In Tommy Guns, director Carlos Conceição depicts the victims of Portuguese rule in Angola as literal zombies. His approach takes a page from postcolonial studies, in which spectral metaphors abound: the legacy of imperialism haunts people long after colonizers have departed, poisoning the culture even without a corporeal presence.
The brilliance of Modern Romance lies in how Brooks, as the film’s co-writer, conflates the comedic and horrific implications of its romantic premise until they are indistinguishable from one another. The film is funny because it’s kind of disturbing, not despite that fact.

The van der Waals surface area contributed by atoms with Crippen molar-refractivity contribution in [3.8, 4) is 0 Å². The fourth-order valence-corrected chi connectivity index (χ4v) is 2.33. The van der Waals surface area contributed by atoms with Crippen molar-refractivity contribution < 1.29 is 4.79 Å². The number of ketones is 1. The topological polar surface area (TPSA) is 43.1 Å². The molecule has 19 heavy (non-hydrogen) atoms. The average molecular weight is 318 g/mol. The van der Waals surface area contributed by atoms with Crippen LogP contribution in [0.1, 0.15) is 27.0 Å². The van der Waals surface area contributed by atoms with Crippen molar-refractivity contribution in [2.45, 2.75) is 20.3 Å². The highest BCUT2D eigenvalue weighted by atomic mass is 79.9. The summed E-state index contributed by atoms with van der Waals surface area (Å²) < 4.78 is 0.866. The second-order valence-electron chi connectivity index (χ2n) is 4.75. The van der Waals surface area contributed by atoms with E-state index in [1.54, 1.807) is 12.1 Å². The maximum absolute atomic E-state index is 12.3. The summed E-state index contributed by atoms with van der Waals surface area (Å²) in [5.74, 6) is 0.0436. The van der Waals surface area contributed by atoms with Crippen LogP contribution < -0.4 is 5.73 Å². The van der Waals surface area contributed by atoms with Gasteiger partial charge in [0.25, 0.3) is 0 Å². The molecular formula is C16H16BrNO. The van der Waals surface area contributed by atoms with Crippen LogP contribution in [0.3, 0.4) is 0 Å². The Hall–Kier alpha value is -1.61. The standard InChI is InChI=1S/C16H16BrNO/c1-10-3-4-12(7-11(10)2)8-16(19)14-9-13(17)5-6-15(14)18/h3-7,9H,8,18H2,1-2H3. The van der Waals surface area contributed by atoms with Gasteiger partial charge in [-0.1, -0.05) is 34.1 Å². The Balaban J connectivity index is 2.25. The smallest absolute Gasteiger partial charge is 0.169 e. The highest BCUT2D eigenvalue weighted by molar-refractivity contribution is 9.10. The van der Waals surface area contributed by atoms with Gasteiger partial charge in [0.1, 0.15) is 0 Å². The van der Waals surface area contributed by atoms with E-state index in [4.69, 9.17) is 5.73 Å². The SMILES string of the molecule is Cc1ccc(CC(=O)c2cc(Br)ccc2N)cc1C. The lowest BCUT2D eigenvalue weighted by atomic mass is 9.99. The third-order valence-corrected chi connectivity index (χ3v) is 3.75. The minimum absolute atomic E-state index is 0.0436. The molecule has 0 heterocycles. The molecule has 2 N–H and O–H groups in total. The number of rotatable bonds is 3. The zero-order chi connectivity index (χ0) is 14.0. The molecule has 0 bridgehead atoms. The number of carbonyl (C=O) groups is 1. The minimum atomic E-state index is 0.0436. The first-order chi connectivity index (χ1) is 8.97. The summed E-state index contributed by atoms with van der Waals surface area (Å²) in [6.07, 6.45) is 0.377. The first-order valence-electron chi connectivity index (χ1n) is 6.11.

The goal doesn’t seem to be to sincerely interrogate the ways people move through the world following a devastating loss, let alone maintain baseline fidelity to the actual contours of human emotion, but rather to poke at an audience in just the right places so they can experience catharsis via fictional suffering.